Turmoil at Two KIPP Schools
My new book about the Knowledge Is Power Program, “Word Hard. Be Nice,” details the conflict, misunderstanding, heartbreak and chaos that accompanied the founding and growth of what has turned to be, in my view, the most educationally successful group of public schools in the country.
There are now KIPP schools in 19 states and the District. Their students have gone, on average, from the 32nd to the 60th percentile in reading and from the 40th to the 82nd percentile in math over four years of middle school. Seeing those scores, some people may assume that KIPP has solved all the problems of educating impoverished children. Having now visited 38 of the 66 KIPP schools, I can assure you that is not true.
As far as I can tell, from watching KIPP educators at work and eavesdropping on their cellphone conversations as they drive me around their cities, it is just as difficult to keep a successful KIPP school going now as it was for KIPP co-founders Dave Levin and Mike Feinberg, the protagonists of my book, to get the network started in the first place.
That is particularly evident at two KIPP schools on opposite sides of the country, the KIPP AMP Academy in Brooklyn, N.Y, and the KIPP Academy Fresno in California.
A majority of the teachers at KIPP AMP have signed cards to join the United Federation of Teachers because they are unhappy with the way the school has been run since a recent leadership change. The principal of KIPP Fresno has resigned, and the school’s future is in doubt after several parents complained that he subjected their children to abuse.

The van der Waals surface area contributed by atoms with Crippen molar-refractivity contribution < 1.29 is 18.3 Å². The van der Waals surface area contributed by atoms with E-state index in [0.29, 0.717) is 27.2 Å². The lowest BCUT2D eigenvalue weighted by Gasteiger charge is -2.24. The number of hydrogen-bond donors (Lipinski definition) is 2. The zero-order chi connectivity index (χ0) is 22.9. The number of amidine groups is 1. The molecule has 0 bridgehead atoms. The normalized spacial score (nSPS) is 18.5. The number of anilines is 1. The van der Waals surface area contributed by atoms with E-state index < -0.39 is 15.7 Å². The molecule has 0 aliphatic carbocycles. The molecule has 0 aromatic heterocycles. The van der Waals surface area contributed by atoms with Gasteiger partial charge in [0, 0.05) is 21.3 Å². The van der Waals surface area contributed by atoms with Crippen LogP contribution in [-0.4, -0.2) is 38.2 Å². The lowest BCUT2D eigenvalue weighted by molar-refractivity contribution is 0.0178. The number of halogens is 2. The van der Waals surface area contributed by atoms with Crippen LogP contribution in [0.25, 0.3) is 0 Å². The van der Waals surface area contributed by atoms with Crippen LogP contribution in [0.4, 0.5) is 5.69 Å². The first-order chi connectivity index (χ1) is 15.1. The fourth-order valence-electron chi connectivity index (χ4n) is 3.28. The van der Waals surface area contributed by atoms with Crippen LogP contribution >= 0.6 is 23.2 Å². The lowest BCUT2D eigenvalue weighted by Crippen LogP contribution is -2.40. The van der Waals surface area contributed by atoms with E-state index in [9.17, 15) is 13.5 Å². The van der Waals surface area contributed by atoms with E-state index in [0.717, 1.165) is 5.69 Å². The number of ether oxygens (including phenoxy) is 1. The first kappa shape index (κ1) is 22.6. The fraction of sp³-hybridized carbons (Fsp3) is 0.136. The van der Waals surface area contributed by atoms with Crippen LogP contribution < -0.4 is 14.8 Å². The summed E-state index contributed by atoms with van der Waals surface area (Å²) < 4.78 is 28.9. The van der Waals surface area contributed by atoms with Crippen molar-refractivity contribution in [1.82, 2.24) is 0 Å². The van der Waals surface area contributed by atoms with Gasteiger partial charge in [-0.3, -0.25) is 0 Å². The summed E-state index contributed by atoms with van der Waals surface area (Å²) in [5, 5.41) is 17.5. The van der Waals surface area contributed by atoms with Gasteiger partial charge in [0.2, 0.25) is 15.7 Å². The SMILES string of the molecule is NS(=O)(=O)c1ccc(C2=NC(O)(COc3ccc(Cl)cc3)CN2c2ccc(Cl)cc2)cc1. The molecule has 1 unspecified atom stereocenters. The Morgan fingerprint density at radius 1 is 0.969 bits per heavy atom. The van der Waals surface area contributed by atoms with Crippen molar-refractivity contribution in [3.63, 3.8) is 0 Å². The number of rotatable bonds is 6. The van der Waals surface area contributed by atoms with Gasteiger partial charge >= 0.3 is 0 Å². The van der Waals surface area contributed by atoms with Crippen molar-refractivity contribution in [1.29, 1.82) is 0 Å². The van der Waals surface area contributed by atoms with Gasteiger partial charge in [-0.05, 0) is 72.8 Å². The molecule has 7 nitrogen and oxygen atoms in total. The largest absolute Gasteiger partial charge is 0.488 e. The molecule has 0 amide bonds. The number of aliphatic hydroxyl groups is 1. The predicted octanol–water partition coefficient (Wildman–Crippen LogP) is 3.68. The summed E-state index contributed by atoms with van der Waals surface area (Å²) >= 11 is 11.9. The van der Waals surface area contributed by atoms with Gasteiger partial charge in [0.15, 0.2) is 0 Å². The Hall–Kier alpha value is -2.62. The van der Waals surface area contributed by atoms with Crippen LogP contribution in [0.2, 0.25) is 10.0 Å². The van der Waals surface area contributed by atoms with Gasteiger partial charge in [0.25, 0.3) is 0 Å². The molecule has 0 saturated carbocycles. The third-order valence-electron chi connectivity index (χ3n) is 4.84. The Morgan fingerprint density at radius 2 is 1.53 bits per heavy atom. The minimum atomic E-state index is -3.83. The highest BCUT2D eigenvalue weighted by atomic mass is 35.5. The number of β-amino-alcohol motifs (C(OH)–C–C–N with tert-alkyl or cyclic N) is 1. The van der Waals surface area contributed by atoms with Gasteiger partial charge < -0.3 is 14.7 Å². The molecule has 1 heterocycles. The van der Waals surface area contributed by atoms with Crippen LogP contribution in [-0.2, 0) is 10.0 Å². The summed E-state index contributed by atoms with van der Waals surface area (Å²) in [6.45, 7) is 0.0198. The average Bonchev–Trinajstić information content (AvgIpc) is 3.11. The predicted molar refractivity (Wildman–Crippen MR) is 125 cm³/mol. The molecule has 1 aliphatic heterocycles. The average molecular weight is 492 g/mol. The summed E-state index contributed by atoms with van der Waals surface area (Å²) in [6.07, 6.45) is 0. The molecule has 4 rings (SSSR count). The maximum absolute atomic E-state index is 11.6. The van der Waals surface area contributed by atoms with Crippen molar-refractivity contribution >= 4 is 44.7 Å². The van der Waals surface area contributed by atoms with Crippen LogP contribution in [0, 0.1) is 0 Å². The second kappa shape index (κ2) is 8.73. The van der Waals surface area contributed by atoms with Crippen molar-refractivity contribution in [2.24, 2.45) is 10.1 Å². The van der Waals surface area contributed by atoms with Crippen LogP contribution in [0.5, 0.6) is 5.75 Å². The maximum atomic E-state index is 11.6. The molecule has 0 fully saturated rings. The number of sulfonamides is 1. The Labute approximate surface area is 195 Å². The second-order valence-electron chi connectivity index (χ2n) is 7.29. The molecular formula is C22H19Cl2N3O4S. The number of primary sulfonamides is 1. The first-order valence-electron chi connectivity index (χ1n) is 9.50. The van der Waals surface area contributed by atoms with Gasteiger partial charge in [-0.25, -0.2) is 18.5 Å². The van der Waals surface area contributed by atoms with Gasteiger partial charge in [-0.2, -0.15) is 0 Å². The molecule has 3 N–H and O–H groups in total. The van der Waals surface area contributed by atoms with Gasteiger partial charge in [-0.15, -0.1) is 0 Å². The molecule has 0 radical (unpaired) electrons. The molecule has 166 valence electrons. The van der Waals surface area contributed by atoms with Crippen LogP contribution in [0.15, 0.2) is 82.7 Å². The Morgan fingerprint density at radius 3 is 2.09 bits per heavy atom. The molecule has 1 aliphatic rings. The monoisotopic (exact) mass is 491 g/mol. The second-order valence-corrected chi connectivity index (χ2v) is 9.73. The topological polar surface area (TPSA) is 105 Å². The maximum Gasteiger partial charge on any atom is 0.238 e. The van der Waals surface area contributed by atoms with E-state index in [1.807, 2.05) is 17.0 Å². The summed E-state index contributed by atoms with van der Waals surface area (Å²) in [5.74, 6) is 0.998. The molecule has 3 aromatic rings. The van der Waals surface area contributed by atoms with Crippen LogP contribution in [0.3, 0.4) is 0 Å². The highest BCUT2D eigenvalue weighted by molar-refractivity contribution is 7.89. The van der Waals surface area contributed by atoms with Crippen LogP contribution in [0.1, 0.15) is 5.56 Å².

In terms of academic achievement, both of these schools are exceptional. At the end of 2007, 80 percent of KIPP Fresno’s seventh-graders scored proficient or advanced in algebra, compared to only 17 percent of students in regular Fresno public schools. In English Language Arts, 81 percent of KIPP seventh-graders scored proficient or advanced while the regular students were at 29 percent.
At KIPP AMP at the end of 2007, 97 percent of KIPP sixth-graders met or exceeded standards in math and 77 percent met or exceeded standards in English Language Arts, compared to 46 percent and 40 percent, respectively, for regular public school students in that Bronx district.